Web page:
Sydney University’s SRC have passed a motion by Honi Soit to remove one of their editors, Socialist Alternative member Christine Lai, after a shock recount reversed the council’s apparent original decision against the motion.
It is the first time in history that the USyd SRC have voted to remove a student journalist from their position, after their power to do so was instated in 2013.
The motion, which took 35 minutes to resolve, was the peak of vitriol and disorder at yesterday’s SRC meeting. Councillors across the lecture theatre shouted and yelled rhetoric and obscenity out of turn, which was led by the dozen-strong section of SAlt members and affiliates.
Originally, it appeared that the motion to remove Lai received 18 votes for and 20 against. A right-wing faction of the SRC, which included members of the Young Liberals, sided with the large SAlt contingent against the motion. They could be heard laughing and joking throughout the vote, sarcastically commenting on their ‘solidarity’ with their usual adversaries.
The Honi 9 were visibly dejected at this outcome, while SAlt members shifted their demeanour from one of abject anger to a mocking of Honi’s apparent need for political support from the Young Liberals.
Honi’s case was based on allegations that Lai did not fulfill her contractual obligations in line with the rest of the team, as well as her failure to disclose her membership with SAlt as a conflict of interest. Lai was not present at the meeting.
Honi members with a conflict of interest must not engage in political coverage – a rule introduced this year by verbal agreement with the incoming Honi team, including Lai.
Editors Luke Cass and Kat Butler opened proceedings. Prominent SAlt member Yasmine Johnson then echoed their faction’s accusations that the sacking amounted to a ‘political attack’, and that Honi is a publication of ‘McCarthyite tradition’.
The Honi team matter-of-factly promised that, should the motion fail, it would be resubmitted at subsequent meetings until it is passed.
At one point, two SAlt members turned their backs to the stand to yell such accusations directly at the Honi team sitting behind them. Johnson appeared to cross the room to tell them to stop or tone it down.
The Honi team was also accused of taking a stance that forbade persons for engaging in student journalism if they identified with socialism as a political ideology.
Famed SAlt member Deaglan Goodwin then came to the stand with a copy of the most recent edition of Honi Soit (Week 10 Sem 1). He presented its cover as an example of Honi’s failure to engage in radical activism, which he and SAlt condemned. However, in doing so he inadvertently presented to the council the issue’s back page, which featured a full-page advertisement for an upcoming on-campus rally in support of Palestinians against the Gaza occupation, an error which was immediately and vocally noted by attendants.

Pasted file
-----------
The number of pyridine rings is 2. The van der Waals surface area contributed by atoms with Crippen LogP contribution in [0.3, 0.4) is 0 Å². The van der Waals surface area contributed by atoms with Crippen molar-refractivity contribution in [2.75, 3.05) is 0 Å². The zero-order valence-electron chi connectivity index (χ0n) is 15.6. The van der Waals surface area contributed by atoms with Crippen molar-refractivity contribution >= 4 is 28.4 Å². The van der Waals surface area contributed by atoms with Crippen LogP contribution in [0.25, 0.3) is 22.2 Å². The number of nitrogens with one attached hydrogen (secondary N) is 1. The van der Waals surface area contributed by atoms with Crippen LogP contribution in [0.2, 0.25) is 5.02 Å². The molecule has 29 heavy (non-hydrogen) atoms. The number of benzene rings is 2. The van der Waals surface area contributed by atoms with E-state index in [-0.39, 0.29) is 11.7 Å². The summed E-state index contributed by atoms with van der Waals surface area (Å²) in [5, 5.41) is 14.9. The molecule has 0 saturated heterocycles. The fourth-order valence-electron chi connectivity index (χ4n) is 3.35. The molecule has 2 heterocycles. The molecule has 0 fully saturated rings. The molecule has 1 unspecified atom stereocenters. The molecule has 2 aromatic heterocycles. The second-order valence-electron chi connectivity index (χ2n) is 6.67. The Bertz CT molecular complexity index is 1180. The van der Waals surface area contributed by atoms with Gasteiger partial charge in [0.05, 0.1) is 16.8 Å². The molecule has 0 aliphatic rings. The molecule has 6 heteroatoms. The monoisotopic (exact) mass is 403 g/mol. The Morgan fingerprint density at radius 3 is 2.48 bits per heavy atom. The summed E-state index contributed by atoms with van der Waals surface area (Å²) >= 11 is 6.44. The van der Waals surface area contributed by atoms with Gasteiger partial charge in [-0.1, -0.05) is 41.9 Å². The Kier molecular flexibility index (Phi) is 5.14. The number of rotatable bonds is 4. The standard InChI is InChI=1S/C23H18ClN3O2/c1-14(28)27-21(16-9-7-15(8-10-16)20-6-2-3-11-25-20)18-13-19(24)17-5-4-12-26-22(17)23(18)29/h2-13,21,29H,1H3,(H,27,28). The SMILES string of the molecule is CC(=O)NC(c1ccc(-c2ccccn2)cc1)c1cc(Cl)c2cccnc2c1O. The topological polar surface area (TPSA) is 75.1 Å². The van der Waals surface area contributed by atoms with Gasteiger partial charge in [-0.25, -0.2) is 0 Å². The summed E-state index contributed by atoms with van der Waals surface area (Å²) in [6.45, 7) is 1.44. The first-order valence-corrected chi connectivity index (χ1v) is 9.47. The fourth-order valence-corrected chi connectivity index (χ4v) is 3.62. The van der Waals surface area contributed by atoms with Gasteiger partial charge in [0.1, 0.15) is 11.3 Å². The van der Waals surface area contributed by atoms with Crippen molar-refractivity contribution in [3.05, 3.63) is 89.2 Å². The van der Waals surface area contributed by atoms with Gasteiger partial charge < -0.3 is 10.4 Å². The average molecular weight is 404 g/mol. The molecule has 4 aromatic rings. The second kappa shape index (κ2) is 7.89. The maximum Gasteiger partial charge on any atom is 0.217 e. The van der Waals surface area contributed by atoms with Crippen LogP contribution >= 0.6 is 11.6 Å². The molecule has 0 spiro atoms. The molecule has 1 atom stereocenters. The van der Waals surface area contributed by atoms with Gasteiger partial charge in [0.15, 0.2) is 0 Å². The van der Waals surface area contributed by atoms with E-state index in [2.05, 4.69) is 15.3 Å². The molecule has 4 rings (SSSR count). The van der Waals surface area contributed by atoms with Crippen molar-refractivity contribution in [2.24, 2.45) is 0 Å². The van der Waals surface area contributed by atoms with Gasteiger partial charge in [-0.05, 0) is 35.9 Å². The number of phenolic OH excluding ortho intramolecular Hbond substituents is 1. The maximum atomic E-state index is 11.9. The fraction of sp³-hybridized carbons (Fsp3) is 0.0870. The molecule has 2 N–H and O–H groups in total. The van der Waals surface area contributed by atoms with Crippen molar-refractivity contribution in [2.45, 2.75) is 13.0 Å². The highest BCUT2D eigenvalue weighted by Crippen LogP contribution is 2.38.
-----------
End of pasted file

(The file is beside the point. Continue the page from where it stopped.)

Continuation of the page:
From here, order was lost in the council. Councillors shouted across the room at each other during the speaking time of those at the stand. One member of SAlt spoke out of turn for over thirty seconds before the meeting moved on.
It was initially recorded that the vote failed. However, after a subsequent unrelated motion and a short break three hours into the meeting, business resumed with a procedural from a member of Unity and a member of Grassroots that the votes of three people in the back row of the far left corner of the room were not counted.
It was then confirmed that the vision of the secretary of council had been obscured by other attendees, and a recount was called. Having originally failed by a margin of two votes, the motion ultimately passed by a margin of one.
Honi told Tharunka that the the SAlt contingent were particularly ‘quiet’ in this moment.
After the success of the vote, Honi successfully moved to hire Caitlin O’Keefe-White as Lai’s replacement. O’Keefe-White had been carrying out their now-contractual duties since shortly after the rift between Christine and the Honi 9 opened, way back in early March.
They had been performing these services essentially for free, and will only now be formally paid for their work with the paper.
Honi told Tharunka that four members of the editing team had voluntarily taken a small pay cut to reimburse O’Keefe-White for their work over the last two months. They were paid half of the contracted $500 per fortnight, out of the pockets of editors who did were not experiencing an extraneous amount of cost-of-living stress.
Honi explained to us that, until now, O’Keefe-White had no swipe-card access to SRC office spaces, and had given their services with no rights to workplace protection, including if she had succumbed to injury or sexual assault in SRC spaces.
O’Keefe-White will now be paid the same as the rest of the team.
Socialist Alternative indicated that they would not be willing to speak to Tharunka on this matter. We separately reached out to Yasmine Johnson for comment and had received no response.
More to come.